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The most prominent American utopian studies scholar, Lyman Tower Sargent, notes that dystopian scenarios increasingly dominated the speculative literary form as the twentieth century progressed. What stands out in speculative fantasies of the future arising towards the end of the twentieth century are their darkly dystopic leanings, whether in books, cinema, comics or elsewhere.
Set in the future, it describes a scientifically managed totalitarian state, known as One State, governed by logic and reason, where people live in glass buildings, march in step, and are known by their numbers. These imaginings serve primarily as warnings against futures that are often read, as with Zamyatin and Orwell, as condemnations of Soviet society. Post, public intellectuals for the most part broadcast the view that democracy and utopic thinking were opposed, the latter declared both impossible and dangerous.
There is no way of deciding rationally between competing utopian ideals, he suggested, since we cannot contra Marxism scientifically predict the future, which means our statements are not open to falsification and hence fail his test for any sort of reliability. Buy the book. Nevertheless, suggesting how complicated and volatile moments of renewal can be, this passed into an all-too-brief moment of joyous hope that spanned the sparkling s and, especially among women, continued well into the s, before an even darker mood of imminent catastrophe took over across the political spectrum at the close of the twentieth century.
The rise in oil prices and subsequent recession, which would pave the way for ideological and economic backlash from the right, determined to overturn social democratic reforms and union power, had yet to occur. In the meantime, the twenty years of popular protest movements stretched from the rise of the New Left in to the beginning of the decline of such movements in The decades of restraint and respectability were replaced by a defiant commitment to direct action and participatory democracy, with the rise of collective resistance.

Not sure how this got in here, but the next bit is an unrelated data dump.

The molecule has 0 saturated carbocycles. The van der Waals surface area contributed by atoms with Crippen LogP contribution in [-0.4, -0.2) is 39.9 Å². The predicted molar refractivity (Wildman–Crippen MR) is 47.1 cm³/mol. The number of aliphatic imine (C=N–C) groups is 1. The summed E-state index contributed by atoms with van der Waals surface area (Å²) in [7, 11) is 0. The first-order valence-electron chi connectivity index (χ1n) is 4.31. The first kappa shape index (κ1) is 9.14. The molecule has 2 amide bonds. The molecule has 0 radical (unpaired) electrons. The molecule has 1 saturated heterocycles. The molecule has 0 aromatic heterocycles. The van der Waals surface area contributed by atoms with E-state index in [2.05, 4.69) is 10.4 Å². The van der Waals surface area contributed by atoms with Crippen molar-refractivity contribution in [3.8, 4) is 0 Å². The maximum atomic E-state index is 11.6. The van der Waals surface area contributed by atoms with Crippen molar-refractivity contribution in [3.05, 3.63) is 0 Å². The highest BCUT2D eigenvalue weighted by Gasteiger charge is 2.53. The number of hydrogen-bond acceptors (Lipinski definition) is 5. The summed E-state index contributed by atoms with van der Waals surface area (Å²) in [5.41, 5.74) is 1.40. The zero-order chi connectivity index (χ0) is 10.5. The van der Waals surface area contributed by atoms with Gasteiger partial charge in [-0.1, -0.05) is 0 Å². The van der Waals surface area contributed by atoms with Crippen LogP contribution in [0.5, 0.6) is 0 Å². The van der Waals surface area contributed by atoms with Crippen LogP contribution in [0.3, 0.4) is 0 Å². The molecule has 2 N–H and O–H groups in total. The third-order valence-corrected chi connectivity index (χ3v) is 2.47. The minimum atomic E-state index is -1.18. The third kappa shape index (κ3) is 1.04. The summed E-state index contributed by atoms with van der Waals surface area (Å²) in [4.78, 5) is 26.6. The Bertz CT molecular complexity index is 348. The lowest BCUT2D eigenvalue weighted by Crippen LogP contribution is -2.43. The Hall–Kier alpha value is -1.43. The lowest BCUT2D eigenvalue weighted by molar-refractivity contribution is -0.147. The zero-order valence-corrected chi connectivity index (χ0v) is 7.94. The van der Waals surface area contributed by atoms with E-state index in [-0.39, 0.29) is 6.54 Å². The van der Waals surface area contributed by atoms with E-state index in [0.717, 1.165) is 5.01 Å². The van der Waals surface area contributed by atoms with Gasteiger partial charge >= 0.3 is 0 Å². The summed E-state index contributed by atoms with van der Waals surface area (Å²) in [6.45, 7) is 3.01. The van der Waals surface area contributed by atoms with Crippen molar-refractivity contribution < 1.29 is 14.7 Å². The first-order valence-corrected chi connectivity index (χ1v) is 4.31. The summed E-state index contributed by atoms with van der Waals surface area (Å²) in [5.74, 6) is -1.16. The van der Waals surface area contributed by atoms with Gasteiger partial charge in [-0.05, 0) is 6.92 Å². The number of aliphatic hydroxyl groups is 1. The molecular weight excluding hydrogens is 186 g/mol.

We want … to take the good aspects that we experience of our private lives and spread them around to invade and transform the public arena. It took years for us to excavate the buried diversity of proposals others had presented as the twentieth century kicked off. And, despite the intervening changes over the decades, so many of the dilemmas of the past re-emerged, simply because none of them had been solved. These agendas, almost always for the very first time, included demands on reproductive rights, domestic violence, sexual harassment, safety in the street, and much more.
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Many women were creating their own music, theatre, writings and visual displays, either collectively or individually. These alternative feminist, left adventures were local, yet through networks and campaigns for exchanging experiences they aimed to shift government policies as well. If usually more cautiously conceived than earlier utopian fantasy, being far from perfect or conflict-free, there was nonetheless some full-blown feminist utopian writing back then as well, fleshing out visions of alternative futures. In her complex fiction, the world of Anarres, unlike the others in the text she depicts, maintains itself without coercive institutions or governments, as a type of anarcho-syndicalist society.
Yet this seemingly admirable society is not without economic hardship. Le Guin further depicts the dangers of stagnation, incipient hierarchies and centralized bureaucracies always threatening to emerge from within in the absence of the constant effort to maintain its socially based, less individualistic revolutionary ideology. One point about these and other recent feminist utopias is that their authors were writing about potentially better futures, at the very same time as they were trying in their everyday lives to embody at least some of the aspects of the alternative, caring societies they depicted.